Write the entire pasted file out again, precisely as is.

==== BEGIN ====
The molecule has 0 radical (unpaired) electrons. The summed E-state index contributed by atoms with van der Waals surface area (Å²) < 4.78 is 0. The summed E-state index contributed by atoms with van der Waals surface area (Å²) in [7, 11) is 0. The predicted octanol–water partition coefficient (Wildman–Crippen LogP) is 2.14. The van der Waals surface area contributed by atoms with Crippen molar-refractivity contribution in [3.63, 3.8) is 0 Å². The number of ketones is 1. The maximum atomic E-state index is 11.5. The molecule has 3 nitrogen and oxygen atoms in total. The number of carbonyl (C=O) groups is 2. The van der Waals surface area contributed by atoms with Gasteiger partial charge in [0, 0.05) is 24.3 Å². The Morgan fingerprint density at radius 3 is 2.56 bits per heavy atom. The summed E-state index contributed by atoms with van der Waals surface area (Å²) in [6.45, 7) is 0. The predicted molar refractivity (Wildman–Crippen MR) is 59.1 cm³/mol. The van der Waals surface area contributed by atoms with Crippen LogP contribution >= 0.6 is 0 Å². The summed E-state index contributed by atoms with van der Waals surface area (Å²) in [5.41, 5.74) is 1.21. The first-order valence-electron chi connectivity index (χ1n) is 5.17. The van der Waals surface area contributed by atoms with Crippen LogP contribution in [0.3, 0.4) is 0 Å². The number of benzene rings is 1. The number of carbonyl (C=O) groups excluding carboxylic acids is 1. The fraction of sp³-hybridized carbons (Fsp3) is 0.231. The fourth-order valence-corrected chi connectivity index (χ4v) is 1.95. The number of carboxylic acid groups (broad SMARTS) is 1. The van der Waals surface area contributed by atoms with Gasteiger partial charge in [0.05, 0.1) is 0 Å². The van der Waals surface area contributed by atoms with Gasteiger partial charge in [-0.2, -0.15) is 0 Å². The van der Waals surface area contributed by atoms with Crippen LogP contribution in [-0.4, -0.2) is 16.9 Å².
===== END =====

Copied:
The molecule has 0 radical (unpaired) electrons. The summed E-state index contributed by atoms with van der Waals surface area (Å²) < 4.78 is 0. The summed E-state index contributed by atoms with van der Waals surface area (Å²) in [7, 11) is 0. The predicted octanol–water partition coefficient (Wildman–Crippen LogP) is 2.14. The van der Waals surface area contributed by atoms with Crippen molar-refractivity contribution in [3.63, 3.8) is 0 Å². The number of ketones is 1. The maximum atomic E-state index is 11.5. The molecule has 3 nitrogen and oxygen atoms in total. The number of carbonyl (C=O) groups is 2. The van der Waals surface area contributed by atoms with Gasteiger partial charge in [0, 0.05) is 24.3 Å². The Morgan fingerprint density at radius 3 is 2.56 bits per heavy atom. The summed E-state index contributed by atoms with van der Waals surface area (Å²) in [6.45, 7) is 0. The predicted molar refractivity (Wildman–Crippen MR) is 59.1 cm³/mol. The van der Waals surface area contributed by atoms with Crippen LogP contribution >= 0.6 is 0 Å². The summed E-state index contributed by atoms with van der Waals surface area (Å²) in [5.41, 5.74) is 1.21. The first-order valence-electron chi connectivity index (χ1n) is 5.17. The van der Waals surface area contributed by atoms with Crippen LogP contribution in [0.3, 0.4) is 0 Å². The number of benzene rings is 1. The number of carbonyl (C=O) groups excluding carboxylic acids is 1. The fraction of sp³-hybridized carbons (Fsp3) is 0.231. The fourth-order valence-corrected chi connectivity index (χ4v) is 1.95. The number of carboxylic acid groups (broad SMARTS) is 1. The van der Waals surface area contributed by atoms with Gasteiger partial charge in [0.05, 0.1) is 0 Å². The van der Waals surface area contributed by atoms with Gasteiger partial charge in [-0.2, -0.15) is 0 Å². The van der Waals surface area contributed by atoms with Crippen LogP contribution in [-0.4, -0.2) is 16.9 Å².